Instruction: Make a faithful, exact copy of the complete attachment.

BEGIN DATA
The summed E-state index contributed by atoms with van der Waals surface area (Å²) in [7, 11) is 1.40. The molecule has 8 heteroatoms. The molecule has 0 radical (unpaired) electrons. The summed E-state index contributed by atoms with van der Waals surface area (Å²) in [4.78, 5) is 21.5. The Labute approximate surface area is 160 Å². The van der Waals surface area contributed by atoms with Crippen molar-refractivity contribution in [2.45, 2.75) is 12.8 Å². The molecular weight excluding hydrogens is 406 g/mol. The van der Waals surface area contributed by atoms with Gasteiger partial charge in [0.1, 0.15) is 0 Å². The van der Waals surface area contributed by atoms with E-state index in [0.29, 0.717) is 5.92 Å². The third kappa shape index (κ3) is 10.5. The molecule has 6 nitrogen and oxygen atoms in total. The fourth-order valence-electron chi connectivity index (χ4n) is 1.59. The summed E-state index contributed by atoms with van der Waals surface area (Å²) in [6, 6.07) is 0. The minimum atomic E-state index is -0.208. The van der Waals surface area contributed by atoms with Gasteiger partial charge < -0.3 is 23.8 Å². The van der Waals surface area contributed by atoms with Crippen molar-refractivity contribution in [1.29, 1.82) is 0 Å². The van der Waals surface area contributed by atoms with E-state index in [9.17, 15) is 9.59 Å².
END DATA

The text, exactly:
The summed E-state index contributed by atoms with van der Waals surface area (Å²) in [7, 11) is 1.40. The molecule has 8 heteroatoms. The molecule has 0 radical (unpaired) electrons. The summed E-state index contributed by atoms with van der Waals surface area (Å²) in [4.78, 5) is 21.5. The Labute approximate surface area is 160 Å². The van der Waals surface area contributed by atoms with Crippen molar-refractivity contribution in [2.45, 2.75) is 12.8 Å². The molecular weight excluding hydrogens is 406 g/mol. The van der Waals surface area contributed by atoms with Gasteiger partial charge in [0.1, 0.15) is 0 Å². The van der Waals surface area contributed by atoms with E-state index in [0.29, 0.717) is 5.92 Å². The third kappa shape index (κ3) is 10.5. The molecule has 6 nitrogen and oxygen atoms in total. The fourth-order valence-electron chi connectivity index (χ4n) is 1.59. The summed E-state index contributed by atoms with van der Waals surface area (Å²) in [6, 6.07) is 0. The minimum atomic E-state index is -0.208. The van der Waals surface area contributed by atoms with Gasteiger partial charge < -0.3 is 23.8 Å². The van der Waals surface area contributed by atoms with Crippen molar-refractivity contribution in [1.29, 1.82) is 0 Å². The van der Waals surface area contributed by atoms with E-state index in [9.17, 15) is 9.59 Å².